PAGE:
May 6, 2005 | David F. Coppedge

How Did Salamanders Migrate from North America to Korea?

Salamanders are not particularly thought of as world travelers.  A new species of lungless salamander of the family Plethodontidae has been found in Korea.  Almost all previous members were found only in North America.  To EurekAlert, reporting on a paper published in Nature,1 this is comparable to “discovering pandas in California or kangaroos in Argentina.”  See also the San Francisco Chronicle article reproduced on the UC Berkeley website.

The new salamander poses a major mystery: How did the tiny lungless amphibians, less than 2 inches long from snout to tail tip, that live on land and breathe through their moist skin, show up in Asia, where all their distant relatives — who are unknown on any other continent — live in the water, mate in the water and breathe with their lungs?   (Emphasis added in all quotes.)

Researcher David B. Wake, an evolutionary biologist at UC Berkeley, called this “the most exciting and unexpected discovery of my career.”  Since an enigmatic case had shown up in Sardinia, he suspects more will be found in between.  The species was named after discoverer Stephen J. Karsen, who teaches at the Taejon Christian International School in Chungcheongnam.  He found it about two years ago while walking with his class in the wooded uplands of South Korea with his students, inviting them to look under rocks.
    Salamander expert David Wake said that herpetologists didn’t bother looking for such creatures in the far east:

“People have gone on expeditions looking for terrestrial salamanders, in places like Kazakhstan and other Central Asian republics,” said Wake.  “They didn’t bother with northern China or Korea or Japan because we thought we knew everything that was there.  And so here (in Korea) they show up, and in the most surprising way, when some guy who’s a high school teacher from Illinois goes out with his class and says, ‘Let’s look for salamanders, let’s see what we can find when we turn over rocks and logs.’”

Wake calls this the most stunning discovery in his lifetime.  “It’s so utterly unexpected, so completely unexpected.”  See also the story on Science Daily.     A press release at Southern Illinois University tells a little about Stephen Karsen and how he wound up looking for Korean salamanders.  The professor at Southern Illinois U that Karsen notified of the find is glad he is getting credit for the discovery, because “humility is a virtue, so I’m sure Steve’s shrugging off the fame.”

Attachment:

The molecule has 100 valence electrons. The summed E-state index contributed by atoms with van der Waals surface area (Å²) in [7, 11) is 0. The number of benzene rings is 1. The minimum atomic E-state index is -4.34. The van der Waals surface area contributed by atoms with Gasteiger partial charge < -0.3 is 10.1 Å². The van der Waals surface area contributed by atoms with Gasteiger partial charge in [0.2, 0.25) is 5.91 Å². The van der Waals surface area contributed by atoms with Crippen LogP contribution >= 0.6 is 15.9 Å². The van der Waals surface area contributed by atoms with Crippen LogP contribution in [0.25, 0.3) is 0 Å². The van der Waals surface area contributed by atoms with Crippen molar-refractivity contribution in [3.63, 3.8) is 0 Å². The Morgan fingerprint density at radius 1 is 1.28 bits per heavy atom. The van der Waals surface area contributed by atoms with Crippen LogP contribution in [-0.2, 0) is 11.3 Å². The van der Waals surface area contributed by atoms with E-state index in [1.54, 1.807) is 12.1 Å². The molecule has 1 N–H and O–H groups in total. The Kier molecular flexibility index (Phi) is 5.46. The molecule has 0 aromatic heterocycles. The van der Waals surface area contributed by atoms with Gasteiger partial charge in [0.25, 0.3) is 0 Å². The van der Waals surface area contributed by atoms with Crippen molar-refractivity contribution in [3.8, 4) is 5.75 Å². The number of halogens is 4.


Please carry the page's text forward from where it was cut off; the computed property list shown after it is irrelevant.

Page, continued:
1Min, Wake et al., “Discovery of the first Asian plethodontid salamander,” Nature 435, 87-90 (5 May 2005) | doi: 10.1038/nature03474.

Major discoveries can still be made by laymen, even Christian laymen (perhaps better, especially Christian laymen, who believe God created everything, so everything under the sun is worth investigating).  All that is needed is a willingness to challenge orthodoxy and look where the experts say things cannot be found.  One’s worldview affects where one hunts for data.  If you think, “There are no lungless salamanders in Asia because they evolved in North America,” you aren’t going to waste time looking under rocks in Korea.  Congratulations to Stephen Karsen for illustrating this point.  May he encourage all of us to be observant and to challenge the “gospel” of scientific experts.
    Evolutionists sometimes challenge Biblical creationists that animals could not have migrated around the world after the flood from Ararat.  Here we see that evolutionists have similar problems of their own.  We should also be reminded that some salamanders are living fossils, displaying no evolutionary change over 160 million alleged years: see 03/27/2003 story.

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Categories: Terrestrial Zoology

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